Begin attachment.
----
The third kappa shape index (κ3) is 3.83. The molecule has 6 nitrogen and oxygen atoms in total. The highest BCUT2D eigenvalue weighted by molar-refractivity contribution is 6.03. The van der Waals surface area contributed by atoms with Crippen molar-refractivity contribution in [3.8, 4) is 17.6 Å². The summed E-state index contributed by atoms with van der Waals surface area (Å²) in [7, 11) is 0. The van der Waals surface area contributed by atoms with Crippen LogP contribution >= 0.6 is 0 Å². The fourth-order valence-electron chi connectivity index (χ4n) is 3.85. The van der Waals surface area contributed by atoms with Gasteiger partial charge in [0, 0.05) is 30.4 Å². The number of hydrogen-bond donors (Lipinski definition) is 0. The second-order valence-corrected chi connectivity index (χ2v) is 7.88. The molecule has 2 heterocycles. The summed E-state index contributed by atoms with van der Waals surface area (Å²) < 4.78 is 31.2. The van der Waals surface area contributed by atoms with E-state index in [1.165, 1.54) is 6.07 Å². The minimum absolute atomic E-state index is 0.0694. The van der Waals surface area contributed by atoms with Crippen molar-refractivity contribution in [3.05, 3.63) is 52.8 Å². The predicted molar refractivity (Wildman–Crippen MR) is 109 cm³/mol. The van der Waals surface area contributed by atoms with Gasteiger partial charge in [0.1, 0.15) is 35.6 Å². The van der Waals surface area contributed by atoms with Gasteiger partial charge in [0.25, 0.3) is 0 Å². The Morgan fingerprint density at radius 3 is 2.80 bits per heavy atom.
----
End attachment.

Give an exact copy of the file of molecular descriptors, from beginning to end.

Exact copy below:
The third kappa shape index (κ3) is 3.83. The molecule has 6 nitrogen and oxygen atoms in total. The highest BCUT2D eigenvalue weighted by molar-refractivity contribution is 6.03. The van der Waals surface area contributed by atoms with Crippen molar-refractivity contribution in [3.8, 4) is 17.6 Å². The summed E-state index contributed by atoms with van der Waals surface area (Å²) in [7, 11) is 0. The van der Waals surface area contributed by atoms with Crippen LogP contribution >= 0.6 is 0 Å². The fourth-order valence-electron chi connectivity index (χ4n) is 3.85. The van der Waals surface area contributed by atoms with Gasteiger partial charge in [0, 0.05) is 30.4 Å². The number of hydrogen-bond donors (Lipinski definition) is 0. The second-order valence-corrected chi connectivity index (χ2v) is 7.88. The molecule has 2 heterocycles. The summed E-state index contributed by atoms with van der Waals surface area (Å²) < 4.78 is 31.2. The van der Waals surface area contributed by atoms with E-state index in [1.165, 1.54) is 6.07 Å². The minimum absolute atomic E-state index is 0.0694. The van der Waals surface area contributed by atoms with Crippen molar-refractivity contribution in [3.05, 3.63) is 52.8 Å². The predicted molar refractivity (Wildman–Crippen MR) is 109 cm³/mol. The van der Waals surface area contributed by atoms with Gasteiger partial charge in [0.1, 0.15) is 35.6 Å². The van der Waals surface area contributed by atoms with Gasteiger partial charge in [0.25, 0.3) is 0 Å². The Morgan fingerprint density at radius 3 is 2.80 bits per heavy atom.